Modify the position of traps

How is the evidence assessed?
  • Effectiveness
    65%
  • Certainty
    40%
  • Harms
    0%

Source countries

Key messages

  • Two studies examined the effects of modifying the position of traps on subtidal benthic invertebrate populations. One study was in the Varangerfjord (Norway), the other in the North Atlantic Ocean (Spain).

 

COMMUNITY RESPONSE (1 STUDY)

  • Unwanted catch species richness/diversity (1 study): One replicated, controlled study in the North Atlantic found that semi-floating traps caught fewer unwanted catch species compared to standard bottom traps.

POPULATION RESPONSE (2 STUDIES)

  • Unwanted catch abundance (2 studies): Two replicated, controlled studies in the Varangerfjord and the North Atlantic found that floating or semi-floating traps caught fewer unwanted invertebrates compared to standard bottom traps.

OTHER (2 STUDIES)

  • Commercial catch abundance (2 studies): Two replicated, controlled studies in the Varangerfjord and the North Atlantic found that floating or semi-floating traps caught similar amounts (abundance and biomass) of commercially targeted species as standard bottom traps.

About key messages

Key messages provide a descriptive index to studies we have found that test this intervention.

Studies are not directly comparable or of equal value. When making decisions based on this evidence, you should consider factors such as study size, study design, reported metrics and relevance of the study to your situation, rather than simply counting the number of studies that support a particular interpretation.

Supporting evidence from individual studies

  1. A replicated, controlled study in 2003–2004 in the Varangerfjord, Norway (Furevik et al. 2008) found that traps floated above the seabed caught fewer unwanted red king crabs Paralithodes camtschaticus, compared to standard groundfish traps. Red king crabs were only found in two of the 73 floated traps (2 and 3 crabs/trap), while all 77 standard traps caught crabs with an average catch of 21 crabs/trap. There was no difference in the number of marketable catches of the commercially targeted species, cod Gadus morhua, between the two trap designs. In August–September 2003 and 2004, sixteen lines of baited traps (100 x 150 x 120 cm) were deployed at 70–250 m depths. Two types of trap were used: a standard two-chamber groundfish trap and a floated version (approximately 70 cm above the seabed) of the same trap. Each line held five traps/design, placed alternatively. The traps were recovered after 24 hours, and catches sorted and counted. In this study, floating traps were used to reduce clogging of the traps by unwanted red king crabs and improve catch efficiency of cod, rather than to conserve red king crab.

    Study and other actions tested
  2. A replicated, controlled study in 2003–2004 at four different water depths in areas of rocky seabed around the Canary Islands, North Atlantic Ocean, Spain (Arrasate-López et al. 2012) found that using semi-floating shrimp traps instead of traditional bottom traps appeared to reduce the catch and biomass of unwanted non-commercial species (discards) and unwanted commercial species (here referred to as bycatch), consistently across water depths. Results were not tested for statistical significance. Across water depths, semi-floating traps tended to catch fewer discard species of lower biomass (1–3 species; 0.006–0.6 g/trap/day) compared to bottom traps (2–4 species; 1–23 g/trap/day), and fewer bycatch species of lower biomass (semi-floating: 0–4 species, 0–18 g/trap/day; bottom: 1–6 species, 59–363 g/trap/day). The overall number and biomass of commercially targeted prawn species caught tended to be similar using semi-floating traps (2–6 species; 20.5–135 g/trap/day) and bottom traps (3–5 species; 16.6–107.3 g/trap/day), but the trap types caught different species. Four surveys were undertaken between October 2003 and October 2004. During each survey, an unspecified number of baited bottom traps and semi-floating traps (2 m above the seabed) were deployed at 100 m depth intervals between 120 and 1,300 m depths for 15–25 h. The number and biomass of bycatch, discard, and commercially targeted species were recorded. Data for a total of 487 bottom traps and 1,971 semi-floating traps were collected.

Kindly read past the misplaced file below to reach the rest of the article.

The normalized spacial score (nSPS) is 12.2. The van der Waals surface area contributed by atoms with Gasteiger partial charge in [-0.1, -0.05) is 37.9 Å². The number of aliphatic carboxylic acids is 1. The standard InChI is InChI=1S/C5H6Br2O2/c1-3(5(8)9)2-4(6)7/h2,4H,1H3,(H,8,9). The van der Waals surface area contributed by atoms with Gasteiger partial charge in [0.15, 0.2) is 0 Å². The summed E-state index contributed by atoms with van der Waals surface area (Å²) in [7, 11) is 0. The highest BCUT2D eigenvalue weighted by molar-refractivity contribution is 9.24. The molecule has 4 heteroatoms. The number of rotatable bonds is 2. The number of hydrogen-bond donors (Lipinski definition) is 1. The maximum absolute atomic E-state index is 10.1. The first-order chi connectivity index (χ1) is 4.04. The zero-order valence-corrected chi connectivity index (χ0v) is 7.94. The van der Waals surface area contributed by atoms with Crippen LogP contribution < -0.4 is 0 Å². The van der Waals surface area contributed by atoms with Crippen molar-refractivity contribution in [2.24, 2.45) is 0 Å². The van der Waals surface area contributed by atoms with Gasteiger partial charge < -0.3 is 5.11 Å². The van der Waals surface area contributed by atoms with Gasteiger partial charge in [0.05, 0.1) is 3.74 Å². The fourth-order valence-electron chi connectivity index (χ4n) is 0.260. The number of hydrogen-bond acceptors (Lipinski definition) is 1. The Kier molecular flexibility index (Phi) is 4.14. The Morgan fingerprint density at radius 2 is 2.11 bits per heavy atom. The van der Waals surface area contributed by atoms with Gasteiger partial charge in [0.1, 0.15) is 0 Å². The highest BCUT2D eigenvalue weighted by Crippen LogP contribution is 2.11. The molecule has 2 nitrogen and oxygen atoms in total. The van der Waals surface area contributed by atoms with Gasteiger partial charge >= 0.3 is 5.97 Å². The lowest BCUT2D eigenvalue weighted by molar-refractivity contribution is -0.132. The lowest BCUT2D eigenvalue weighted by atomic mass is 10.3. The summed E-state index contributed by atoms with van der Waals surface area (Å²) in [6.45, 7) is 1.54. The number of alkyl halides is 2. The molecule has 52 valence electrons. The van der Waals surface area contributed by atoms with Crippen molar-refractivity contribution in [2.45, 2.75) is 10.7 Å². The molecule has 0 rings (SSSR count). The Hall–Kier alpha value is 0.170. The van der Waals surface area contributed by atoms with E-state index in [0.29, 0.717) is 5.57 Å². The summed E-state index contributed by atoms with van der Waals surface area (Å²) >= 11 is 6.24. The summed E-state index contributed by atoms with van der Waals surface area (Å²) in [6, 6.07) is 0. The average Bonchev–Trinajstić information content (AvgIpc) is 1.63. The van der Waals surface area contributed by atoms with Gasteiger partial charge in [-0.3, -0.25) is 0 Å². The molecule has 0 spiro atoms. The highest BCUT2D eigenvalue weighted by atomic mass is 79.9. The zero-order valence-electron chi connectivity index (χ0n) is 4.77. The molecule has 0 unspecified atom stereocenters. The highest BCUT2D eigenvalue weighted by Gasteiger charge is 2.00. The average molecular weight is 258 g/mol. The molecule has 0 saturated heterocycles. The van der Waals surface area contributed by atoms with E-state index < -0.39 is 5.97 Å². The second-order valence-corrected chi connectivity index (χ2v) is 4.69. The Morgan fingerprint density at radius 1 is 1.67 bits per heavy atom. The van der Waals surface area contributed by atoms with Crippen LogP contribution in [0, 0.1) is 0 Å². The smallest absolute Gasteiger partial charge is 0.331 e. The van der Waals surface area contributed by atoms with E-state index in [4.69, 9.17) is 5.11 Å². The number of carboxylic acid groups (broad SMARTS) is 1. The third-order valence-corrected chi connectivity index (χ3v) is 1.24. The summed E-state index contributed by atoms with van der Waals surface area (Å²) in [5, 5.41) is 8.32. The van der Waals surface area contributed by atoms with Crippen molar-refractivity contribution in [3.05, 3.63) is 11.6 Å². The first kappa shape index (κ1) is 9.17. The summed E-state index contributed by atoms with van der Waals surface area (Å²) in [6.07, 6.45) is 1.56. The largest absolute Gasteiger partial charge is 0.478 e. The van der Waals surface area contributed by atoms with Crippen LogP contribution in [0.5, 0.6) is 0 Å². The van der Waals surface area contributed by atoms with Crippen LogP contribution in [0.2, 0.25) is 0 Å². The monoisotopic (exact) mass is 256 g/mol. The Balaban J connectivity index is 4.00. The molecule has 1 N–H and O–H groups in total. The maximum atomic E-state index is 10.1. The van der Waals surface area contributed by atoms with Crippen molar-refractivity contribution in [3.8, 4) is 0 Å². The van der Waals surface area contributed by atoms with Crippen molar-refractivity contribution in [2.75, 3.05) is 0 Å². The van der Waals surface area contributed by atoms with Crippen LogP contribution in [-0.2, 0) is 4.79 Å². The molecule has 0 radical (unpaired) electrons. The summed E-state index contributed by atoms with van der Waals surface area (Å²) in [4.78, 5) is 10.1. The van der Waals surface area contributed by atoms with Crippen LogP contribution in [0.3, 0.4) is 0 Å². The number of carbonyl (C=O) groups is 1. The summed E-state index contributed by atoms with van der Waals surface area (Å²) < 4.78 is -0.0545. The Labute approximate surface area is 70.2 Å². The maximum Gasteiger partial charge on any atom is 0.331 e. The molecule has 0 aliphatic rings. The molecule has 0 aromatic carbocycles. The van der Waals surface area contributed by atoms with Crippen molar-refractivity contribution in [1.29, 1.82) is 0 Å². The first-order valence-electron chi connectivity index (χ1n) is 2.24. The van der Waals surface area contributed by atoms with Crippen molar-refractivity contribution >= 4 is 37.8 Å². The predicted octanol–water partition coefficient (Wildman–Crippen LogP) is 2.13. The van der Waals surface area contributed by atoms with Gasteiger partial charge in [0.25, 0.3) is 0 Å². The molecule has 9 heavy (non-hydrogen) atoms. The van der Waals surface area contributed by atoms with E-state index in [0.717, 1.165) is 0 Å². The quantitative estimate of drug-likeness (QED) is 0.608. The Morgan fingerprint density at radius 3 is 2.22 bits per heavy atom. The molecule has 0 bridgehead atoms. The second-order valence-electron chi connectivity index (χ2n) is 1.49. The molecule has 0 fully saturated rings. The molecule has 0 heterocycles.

Study and other actions tested
Please cite as:

Lemasson, A.J., Pettit, L.R., Smith, R.K. & Sutherland, W.J. (2020) Subtidal Benthic Invertebrate Conservation. Pages 635-732 in: W.J. Sutherland, L.V. Dicks, S.O. Petrovan & R.K. Smith (eds) What Works in Conservation 2020. Open Book Publishers, Cambridge, UK.

Where has this evidence come from?

List of journals searched by synopsis

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Subtidal Benthic Invertebrate Conservation

This Action forms part of the Action Synopsis:

Subtidal Benthic Invertebrate Conservation
Subtidal Benthic Invertebrate Conservation

Subtidal Benthic Invertebrate Conservation - Published 2020

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